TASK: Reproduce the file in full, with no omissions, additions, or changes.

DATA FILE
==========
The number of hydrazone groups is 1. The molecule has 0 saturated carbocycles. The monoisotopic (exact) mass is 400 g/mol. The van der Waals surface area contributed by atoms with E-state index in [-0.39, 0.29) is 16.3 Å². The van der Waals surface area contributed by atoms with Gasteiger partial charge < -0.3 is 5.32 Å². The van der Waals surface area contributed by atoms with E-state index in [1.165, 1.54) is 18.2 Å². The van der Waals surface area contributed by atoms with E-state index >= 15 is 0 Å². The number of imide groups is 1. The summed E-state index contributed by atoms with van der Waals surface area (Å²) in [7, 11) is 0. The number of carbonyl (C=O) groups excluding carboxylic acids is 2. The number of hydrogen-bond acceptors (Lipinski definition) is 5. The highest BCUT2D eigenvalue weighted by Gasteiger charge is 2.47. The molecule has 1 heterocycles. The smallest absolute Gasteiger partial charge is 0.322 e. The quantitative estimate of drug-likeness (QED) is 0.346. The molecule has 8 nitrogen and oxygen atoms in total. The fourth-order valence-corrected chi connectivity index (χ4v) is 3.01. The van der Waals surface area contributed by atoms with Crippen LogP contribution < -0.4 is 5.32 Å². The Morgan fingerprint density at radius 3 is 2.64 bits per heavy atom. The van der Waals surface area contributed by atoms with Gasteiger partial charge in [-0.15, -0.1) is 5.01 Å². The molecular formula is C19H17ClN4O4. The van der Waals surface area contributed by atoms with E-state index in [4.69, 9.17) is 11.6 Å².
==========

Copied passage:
The number of hydrazone groups is 1. The molecule has 0 saturated carbocycles. The monoisotopic (exact) mass is 400 g/mol. The van der Waals surface area contributed by atoms with E-state index in [-0.39, 0.29) is 16.3 Å². The van der Waals surface area contributed by atoms with Gasteiger partial charge < -0.3 is 5.32 Å². The van der Waals surface area contributed by atoms with E-state index in [1.165, 1.54) is 18.2 Å². The van der Waals surface area contributed by atoms with E-state index >= 15 is 0 Å². The number of imide groups is 1. The summed E-state index contributed by atoms with van der Waals surface area (Å²) in [7, 11) is 0. The number of carbonyl (C=O) groups excluding carboxylic acids is 2. The number of hydrogen-bond acceptors (Lipinski definition) is 5. The highest BCUT2D eigenvalue weighted by Gasteiger charge is 2.47. The molecule has 1 heterocycles. The smallest absolute Gasteiger partial charge is 0.322 e. The quantitative estimate of drug-likeness (QED) is 0.346. The molecule has 8 nitrogen and oxygen atoms in total. The fourth-order valence-corrected chi connectivity index (χ4v) is 3.01. The van der Waals surface area contributed by atoms with Crippen LogP contribution < -0.4 is 5.32 Å². The Morgan fingerprint density at radius 3 is 2.64 bits per heavy atom. The van der Waals surface area contributed by atoms with Gasteiger partial charge in [-0.15, -0.1) is 5.01 Å². The molecular formula is C19H17ClN4O4. The van der Waals surface area contributed by atoms with E-state index in [4.69, 9.17) is 11.6 Å².